Date of Award

Summer 2011

Document Type


Degree Name

Doctor of Philosophy (PhD)


Mechanical Engineering

First Advisor

Borg, John P.

Second Advisor

Reisel, John

Third Advisor

Goldsborough, Scott


The purpose of this work is to directly simulate shock wave structures without the use of artificial viscosity. The commonly used artificial viscosity model is replaced with an irreversibility model. Irreversibilities are not typically taken into account when modeling the shock processes because shocks are resolved in a large domain where the thickness of the shock is thin compared to the numeric grid resolution. The result is the shock is poorly resolved. In addition processes other than shock processes are adiabatic and reversible. The result is artificial viscosity, a form of irreversibility, is added to the numeric cells near the shock in order to account for the irreversibilities generated within the shock structure. In this work the shocks are resolved and the physical sources of irreversibilities, namely viscous dissipation and localized heat transfer, are directly incorporated within the shock process. The resulting simulations yield a more realistic shock structure, the shape of which can be integrated to determine the resulting increase in entropy of the shocked material. Metrics such as shock thickness and wave structure compare favorably to experimental results.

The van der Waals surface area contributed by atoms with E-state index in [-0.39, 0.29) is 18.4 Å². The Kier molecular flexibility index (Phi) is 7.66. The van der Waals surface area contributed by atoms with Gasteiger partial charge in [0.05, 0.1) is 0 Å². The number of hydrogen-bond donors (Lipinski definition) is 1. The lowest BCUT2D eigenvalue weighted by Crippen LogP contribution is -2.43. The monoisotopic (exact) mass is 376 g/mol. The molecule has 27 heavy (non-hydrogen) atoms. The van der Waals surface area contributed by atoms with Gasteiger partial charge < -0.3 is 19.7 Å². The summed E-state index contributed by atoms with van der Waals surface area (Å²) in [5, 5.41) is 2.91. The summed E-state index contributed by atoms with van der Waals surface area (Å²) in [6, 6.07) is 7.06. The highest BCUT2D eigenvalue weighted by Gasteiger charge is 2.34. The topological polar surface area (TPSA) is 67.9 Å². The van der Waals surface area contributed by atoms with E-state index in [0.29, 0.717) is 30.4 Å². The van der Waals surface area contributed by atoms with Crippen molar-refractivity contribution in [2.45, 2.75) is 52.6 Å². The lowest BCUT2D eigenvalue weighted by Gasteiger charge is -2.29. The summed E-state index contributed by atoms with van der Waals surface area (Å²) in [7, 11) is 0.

Irreversibility is traditionally accounted for by inserting artificial viscosity into the energy balance. Artificial viscosity reduces numerical overshoot, diminishes the total energy, and smears out the shock front over several cells thereby eliminating the need for nanoscale grid resolution necessary to resolve the shock front and numerically resolve the gradients. This approach fails to correctly model the shock wave structure of distended materials because their dynamic loading is a highly dissipative process and completely irreversible. Thus, the work described herein models on a bulk scale a thermodynamically consistent representation of the irreversibilities associated with shock wave formation such as viscous dissipation and heat conduction and seeks to determine if these sources of irreversibility are comparable to artificial viscosity.